National Urban League HQ and Civil Rights Museum Coming to Harlem

By Jeff Mays on February 22, 2013 1:17pm 

HARLEM — The National Urban League will move its headquarters to 125th Street along with a museum documenting the history of the American civil rights movement, Gov. Andrew Cuomo and Mayor Michael Bloomberg announced Friday.

Cuomo said the project, which is part of a redevelopment plan to replace an expansive parking garage between Adam Clayton Powell Jr. Boulevard and Lenox Avenue, will spark 125th Street's ongoing growth.

“This project will play a key role in Harlem’s ongoing renaissance,” Cuomo said in a statement. “It will create jobs, build on the community’s rich arts and cultural history, and attract new investments and opportunities."

The museum will be the state's first civil rights museum.

The league's headquarters is expected to generate 100 jobs. The project also will include the Museum of the Urban Civil Rights Experience that will serve as a Harlem visitor's center, an Urban League conference center, 114 units of affordable rental housing, retail space and a 225-car public garage.

“No community in the nation is more closely associated with African-American history and culture than Harlem, and we are proud and inspired to help create jobs, contribute to the community and participate in the revitalization of 125th Street,”  Marc Morial, president and CEO of the National Urban League, said in a statement.

But the plan to redevelop the garage and retail storefronts has drawn concern from Harlem stakeholders. DNAinfo.com New York reported earlier this week opponents of the plan believe Cuomo backed it to gain support from Morial as he works to capture the black vote ahead of a possible run for president in 2016.

City Councilwoman Inez Dickens, Assemblyman Keith Wright and other local leaders were pushing an alternative proposal by Grid Properties, which would have brought an annex of Jazz at Lincoln Center, along with local outfits such as Melba's restaurant, the Dance Theater of Harlem and the Hip Hop Cultural Center.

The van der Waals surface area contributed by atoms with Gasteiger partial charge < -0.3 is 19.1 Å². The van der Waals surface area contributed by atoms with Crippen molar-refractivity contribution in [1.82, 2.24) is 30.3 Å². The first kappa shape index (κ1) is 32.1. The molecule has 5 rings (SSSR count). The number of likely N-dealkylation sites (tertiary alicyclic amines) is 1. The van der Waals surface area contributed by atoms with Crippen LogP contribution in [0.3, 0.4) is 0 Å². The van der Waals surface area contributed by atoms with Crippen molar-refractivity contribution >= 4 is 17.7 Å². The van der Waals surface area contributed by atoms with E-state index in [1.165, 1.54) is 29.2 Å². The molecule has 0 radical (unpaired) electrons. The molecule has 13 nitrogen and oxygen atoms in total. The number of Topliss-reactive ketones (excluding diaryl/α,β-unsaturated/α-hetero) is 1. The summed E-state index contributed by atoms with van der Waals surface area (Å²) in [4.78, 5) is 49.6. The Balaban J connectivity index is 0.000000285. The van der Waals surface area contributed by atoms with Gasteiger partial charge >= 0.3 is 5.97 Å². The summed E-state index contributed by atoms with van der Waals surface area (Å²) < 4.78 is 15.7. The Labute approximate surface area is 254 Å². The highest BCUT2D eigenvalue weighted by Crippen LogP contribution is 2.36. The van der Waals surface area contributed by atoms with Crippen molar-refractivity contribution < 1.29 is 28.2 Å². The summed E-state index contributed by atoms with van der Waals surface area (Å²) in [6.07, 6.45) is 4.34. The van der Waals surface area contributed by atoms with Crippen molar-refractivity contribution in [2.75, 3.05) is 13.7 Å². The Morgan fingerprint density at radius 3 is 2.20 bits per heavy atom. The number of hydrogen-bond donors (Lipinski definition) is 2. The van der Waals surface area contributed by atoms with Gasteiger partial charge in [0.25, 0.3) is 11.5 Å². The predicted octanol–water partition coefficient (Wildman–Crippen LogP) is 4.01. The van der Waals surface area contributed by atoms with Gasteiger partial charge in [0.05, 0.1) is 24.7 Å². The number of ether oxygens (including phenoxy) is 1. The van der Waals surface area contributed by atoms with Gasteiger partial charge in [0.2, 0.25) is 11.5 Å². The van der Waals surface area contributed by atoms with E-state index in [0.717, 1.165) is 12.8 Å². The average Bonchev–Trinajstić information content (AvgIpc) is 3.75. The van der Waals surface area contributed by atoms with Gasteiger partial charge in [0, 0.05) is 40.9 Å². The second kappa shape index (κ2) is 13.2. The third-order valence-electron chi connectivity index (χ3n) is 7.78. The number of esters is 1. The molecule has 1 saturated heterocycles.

Supporters said the Grid proposal would have included many local groups and brought 1,200 permanent jobs to the area.

Dickens said she liked elements of the Urban League project, but was concerned with how the project proceeded.

"They weren't inclusive," she said of the Urban League. "They should have come to sit down with all of us."

Others said they were concerned about the Urban League proposal because affordable housing is not a priority for the 125th Street corridor. Cultural, retail and office space should be the priority for Harlem's main thoroughfare, they argued.

"Housing is not going to fit the bill here," said Dr. Joseph L. Tait, president and CEO of Harlem Commonwealth Council, which has partnered with Grid Properties on the Jazz at Lincoln Center proposal as well as the Harlem USA mall. "125th Street is an area for economic development."

Melba Wilson, owner of Melba's, agreed.

"A Whole Foods is scheduled to be developed across the street from this site, so you want to piggy back off of that," she said. "There are other places to put affordable housing."

The Hudson Companies and BRP Development Corporation are partnering with the Urban League on the project, which will have nearly half a million square feet and become Harlem's largest mixed-use retail project.

Groundbreaking is expected in 2015.

Bloomberg said the Urban League, which officials said was also being courted by Washington D.C., will add to the neighborhood's already rich history.

“Since our rezoning of 125th Street in 2008, we have witnessed this central corridor continue to grow as a vibrant hub for arts, culture, entertainment and retail in Harlem,” he said in a statement.

“The Urban League Empowerment Center will be an important piece of the area’s ongoing revitalization, celebrating Harlem’s rich history while generating critical economic activity that will ensure its even brighter future.”

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